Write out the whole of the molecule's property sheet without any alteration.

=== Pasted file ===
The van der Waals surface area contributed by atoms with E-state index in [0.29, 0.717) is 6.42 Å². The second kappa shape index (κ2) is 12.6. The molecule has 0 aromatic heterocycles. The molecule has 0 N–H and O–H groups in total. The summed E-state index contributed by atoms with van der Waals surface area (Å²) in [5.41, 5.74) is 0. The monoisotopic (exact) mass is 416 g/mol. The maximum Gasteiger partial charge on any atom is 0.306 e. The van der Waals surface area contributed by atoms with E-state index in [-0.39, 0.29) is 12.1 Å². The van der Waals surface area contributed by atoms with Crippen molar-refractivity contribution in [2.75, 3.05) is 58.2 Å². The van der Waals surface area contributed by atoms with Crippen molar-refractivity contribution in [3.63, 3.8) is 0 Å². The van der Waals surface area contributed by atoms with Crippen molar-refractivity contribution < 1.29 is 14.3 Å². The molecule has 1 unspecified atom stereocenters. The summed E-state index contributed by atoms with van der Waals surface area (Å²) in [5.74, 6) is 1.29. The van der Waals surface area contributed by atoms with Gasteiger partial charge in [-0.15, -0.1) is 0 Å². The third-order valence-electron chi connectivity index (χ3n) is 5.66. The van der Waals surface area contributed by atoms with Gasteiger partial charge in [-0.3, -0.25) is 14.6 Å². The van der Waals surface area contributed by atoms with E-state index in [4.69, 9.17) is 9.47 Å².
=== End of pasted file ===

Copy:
The van der Waals surface area contributed by atoms with E-state index in [0.29, 0.717) is 6.42 Å². The second kappa shape index (κ2) is 12.6. The molecule has 0 aromatic heterocycles. The molecule has 0 N–H and O–H groups in total. The summed E-state index contributed by atoms with van der Waals surface area (Å²) in [5.41, 5.74) is 0. The monoisotopic (exact) mass is 416 g/mol. The maximum Gasteiger partial charge on any atom is 0.306 e. The van der Waals surface area contributed by atoms with E-state index in [-0.39, 0.29) is 12.1 Å². The van der Waals surface area contributed by atoms with Crippen molar-refractivity contribution in [2.75, 3.05) is 58.2 Å². The van der Waals surface area contributed by atoms with Crippen molar-refractivity contribution in [3.63, 3.8) is 0 Å². The van der Waals surface area contributed by atoms with Crippen molar-refractivity contribution < 1.29 is 14.3 Å². The molecule has 1 unspecified atom stereocenters. The summed E-state index contributed by atoms with van der Waals surface area (Å²) in [5.74, 6) is 1.29. The van der Waals surface area contributed by atoms with Gasteiger partial charge in [-0.15, -0.1) is 0 Å². The third-order valence-electron chi connectivity index (χ3n) is 5.66. The van der Waals surface area contributed by atoms with Gasteiger partial charge in [-0.3, -0.25) is 14.6 Å². The van der Waals surface area contributed by atoms with E-state index in [4.69, 9.17) is 9.47 Å².